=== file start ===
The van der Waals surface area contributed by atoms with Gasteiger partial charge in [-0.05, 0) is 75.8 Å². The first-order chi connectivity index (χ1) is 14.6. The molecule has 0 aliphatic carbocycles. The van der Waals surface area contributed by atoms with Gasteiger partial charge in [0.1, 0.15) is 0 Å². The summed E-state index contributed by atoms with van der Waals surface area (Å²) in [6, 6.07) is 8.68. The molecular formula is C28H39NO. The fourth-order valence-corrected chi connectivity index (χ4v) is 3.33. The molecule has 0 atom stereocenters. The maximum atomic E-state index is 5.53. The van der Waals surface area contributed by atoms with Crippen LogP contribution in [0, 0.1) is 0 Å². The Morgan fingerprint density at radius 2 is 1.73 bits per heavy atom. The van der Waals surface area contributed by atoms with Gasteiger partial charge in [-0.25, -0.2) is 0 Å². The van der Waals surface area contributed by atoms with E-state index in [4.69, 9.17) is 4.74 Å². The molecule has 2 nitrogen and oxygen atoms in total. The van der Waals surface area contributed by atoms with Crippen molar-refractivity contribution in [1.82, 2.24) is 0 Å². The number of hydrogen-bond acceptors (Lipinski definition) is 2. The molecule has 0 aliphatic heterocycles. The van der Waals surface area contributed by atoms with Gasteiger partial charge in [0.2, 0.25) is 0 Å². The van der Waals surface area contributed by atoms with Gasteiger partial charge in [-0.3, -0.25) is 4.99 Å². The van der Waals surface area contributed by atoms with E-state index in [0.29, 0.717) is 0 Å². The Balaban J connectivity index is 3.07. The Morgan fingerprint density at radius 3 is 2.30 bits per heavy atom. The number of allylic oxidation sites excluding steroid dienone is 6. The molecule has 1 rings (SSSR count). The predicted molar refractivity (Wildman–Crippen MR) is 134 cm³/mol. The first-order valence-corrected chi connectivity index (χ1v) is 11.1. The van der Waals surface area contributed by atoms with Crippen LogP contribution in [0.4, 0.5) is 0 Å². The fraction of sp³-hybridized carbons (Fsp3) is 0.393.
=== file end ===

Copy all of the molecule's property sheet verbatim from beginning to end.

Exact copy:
The van der Waals surface area contributed by atoms with Gasteiger partial charge in [-0.05, 0) is 75.8 Å². The first-order chi connectivity index (χ1) is 14.6. The molecule has 0 aliphatic carbocycles. The van der Waals surface area contributed by atoms with Gasteiger partial charge in [0.1, 0.15) is 0 Å². The summed E-state index contributed by atoms with van der Waals surface area (Å²) in [6, 6.07) is 8.68. The molecular formula is C28H39NO. The fourth-order valence-corrected chi connectivity index (χ4v) is 3.33. The molecule has 0 atom stereocenters. The maximum atomic E-state index is 5.53. The van der Waals surface area contributed by atoms with Crippen LogP contribution in [0, 0.1) is 0 Å². The Morgan fingerprint density at radius 2 is 1.73 bits per heavy atom. The van der Waals surface area contributed by atoms with Gasteiger partial charge in [-0.25, -0.2) is 0 Å². The van der Waals surface area contributed by atoms with E-state index in [4.69, 9.17) is 4.74 Å². The molecule has 2 nitrogen and oxygen atoms in total. The van der Waals surface area contributed by atoms with Crippen molar-refractivity contribution in [1.82, 2.24) is 0 Å². The number of hydrogen-bond acceptors (Lipinski definition) is 2. The molecule has 0 aliphatic heterocycles. The van der Waals surface area contributed by atoms with Gasteiger partial charge in [0.2, 0.25) is 0 Å². The van der Waals surface area contributed by atoms with Gasteiger partial charge in [-0.3, -0.25) is 4.99 Å². The van der Waals surface area contributed by atoms with E-state index in [0.29, 0.717) is 0 Å². The Balaban J connectivity index is 3.07. The Morgan fingerprint density at radius 3 is 2.30 bits per heavy atom. The number of allylic oxidation sites excluding steroid dienone is 6. The molecule has 1 rings (SSSR count). The predicted molar refractivity (Wildman–Crippen MR) is 134 cm³/mol. The first-order valence-corrected chi connectivity index (χ1v) is 11.1. The van der Waals surface area contributed by atoms with Crippen LogP contribution in [0.4, 0.5) is 0 Å². The fraction of sp³-hybridized carbons (Fsp3) is 0.393.